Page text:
Tuesday, 25 October 2011

making paintings with bacteria

In Simon's lab at the University of Surrey

Before and after pictures of these two plates of collaborative paintings between myself, Serratia marcescens and Simon Park.

So the paint medium is this wonderfully contaminated but nevertheless fragrant and delicious mixture of gum arabic, honey and glycerin in water.  The pigments I'm using are:

A: ultramarine  (Na8-10Al6Si6O24S2-4 , a.k.a. Reckitt's or dolly blue)
B: phthalo blue  (C32H16N8Cu , humanity's contribution to the porphyrins)
C: diarylide yellow (you can buy 100 tons per month from this company)
D: phthalo green (like the blue, only the phthalocyanine is chlorinated)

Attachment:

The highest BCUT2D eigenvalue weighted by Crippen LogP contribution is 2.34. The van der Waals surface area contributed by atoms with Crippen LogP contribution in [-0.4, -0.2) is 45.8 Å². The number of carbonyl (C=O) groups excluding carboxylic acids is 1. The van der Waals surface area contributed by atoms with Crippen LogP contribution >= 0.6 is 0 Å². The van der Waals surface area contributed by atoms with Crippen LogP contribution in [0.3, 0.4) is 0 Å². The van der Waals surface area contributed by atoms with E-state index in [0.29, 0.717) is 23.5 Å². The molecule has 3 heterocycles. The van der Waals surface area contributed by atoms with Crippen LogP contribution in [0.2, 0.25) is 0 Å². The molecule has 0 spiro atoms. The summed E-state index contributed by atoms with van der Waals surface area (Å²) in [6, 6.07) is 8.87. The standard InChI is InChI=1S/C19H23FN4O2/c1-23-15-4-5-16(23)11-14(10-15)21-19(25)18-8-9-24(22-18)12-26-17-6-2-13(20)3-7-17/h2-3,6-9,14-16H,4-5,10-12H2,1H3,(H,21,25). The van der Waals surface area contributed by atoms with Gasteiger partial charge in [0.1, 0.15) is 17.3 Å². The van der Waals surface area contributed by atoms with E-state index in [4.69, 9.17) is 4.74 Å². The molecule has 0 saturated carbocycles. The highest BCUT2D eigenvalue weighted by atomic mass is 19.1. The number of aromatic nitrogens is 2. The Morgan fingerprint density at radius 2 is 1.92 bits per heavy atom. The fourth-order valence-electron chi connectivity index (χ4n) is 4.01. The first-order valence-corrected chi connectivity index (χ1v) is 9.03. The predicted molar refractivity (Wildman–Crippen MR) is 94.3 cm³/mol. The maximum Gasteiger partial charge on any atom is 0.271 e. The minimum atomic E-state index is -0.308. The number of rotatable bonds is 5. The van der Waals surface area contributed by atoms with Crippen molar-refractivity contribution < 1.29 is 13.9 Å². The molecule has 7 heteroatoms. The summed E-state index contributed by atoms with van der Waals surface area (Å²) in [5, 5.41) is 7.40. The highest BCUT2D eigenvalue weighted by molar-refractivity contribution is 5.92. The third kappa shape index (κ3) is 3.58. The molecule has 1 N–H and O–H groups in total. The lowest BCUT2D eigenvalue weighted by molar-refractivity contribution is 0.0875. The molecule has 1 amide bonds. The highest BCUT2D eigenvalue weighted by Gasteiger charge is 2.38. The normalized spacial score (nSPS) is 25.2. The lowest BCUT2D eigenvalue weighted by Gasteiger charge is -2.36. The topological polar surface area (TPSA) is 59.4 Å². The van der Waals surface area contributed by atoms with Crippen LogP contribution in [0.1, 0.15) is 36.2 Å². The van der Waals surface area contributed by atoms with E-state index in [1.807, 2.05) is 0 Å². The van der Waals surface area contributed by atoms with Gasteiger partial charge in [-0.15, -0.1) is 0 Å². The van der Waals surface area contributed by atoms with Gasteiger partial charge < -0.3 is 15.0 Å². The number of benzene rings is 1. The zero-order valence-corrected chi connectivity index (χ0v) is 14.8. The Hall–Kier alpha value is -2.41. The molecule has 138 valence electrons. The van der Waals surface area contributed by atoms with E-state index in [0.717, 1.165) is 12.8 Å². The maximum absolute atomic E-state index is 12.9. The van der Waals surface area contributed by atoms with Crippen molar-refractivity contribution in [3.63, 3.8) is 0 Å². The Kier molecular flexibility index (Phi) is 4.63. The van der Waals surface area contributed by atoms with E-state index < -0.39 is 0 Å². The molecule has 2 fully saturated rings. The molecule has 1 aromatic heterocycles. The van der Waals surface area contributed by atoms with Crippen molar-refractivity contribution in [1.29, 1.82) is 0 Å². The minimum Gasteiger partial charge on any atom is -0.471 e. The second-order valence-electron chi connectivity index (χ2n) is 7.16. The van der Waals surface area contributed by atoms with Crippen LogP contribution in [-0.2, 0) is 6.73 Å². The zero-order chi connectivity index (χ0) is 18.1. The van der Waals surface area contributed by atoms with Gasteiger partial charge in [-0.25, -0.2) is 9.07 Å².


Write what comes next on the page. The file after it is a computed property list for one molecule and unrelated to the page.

E: cobalt violet (Co3(PO4)2 )
F: zinc white ( Philosophers' Wool to you)
G: chrome green (Cr2O3)
H: lamp black (we scrape it off the gas lamps on our way to t'mill in the mornings and keep it in our flat caps.)

Because of the interactions with those opportunistic chaps in the paint this is a total flop as regards answering any of my paint-bacteria questions, and so much the better, sez I, as it means I can use some of my favourite phrases about it such as "inconclusive" and "poorly understood" and will therefore just have to do some more of this very fun and nice work.

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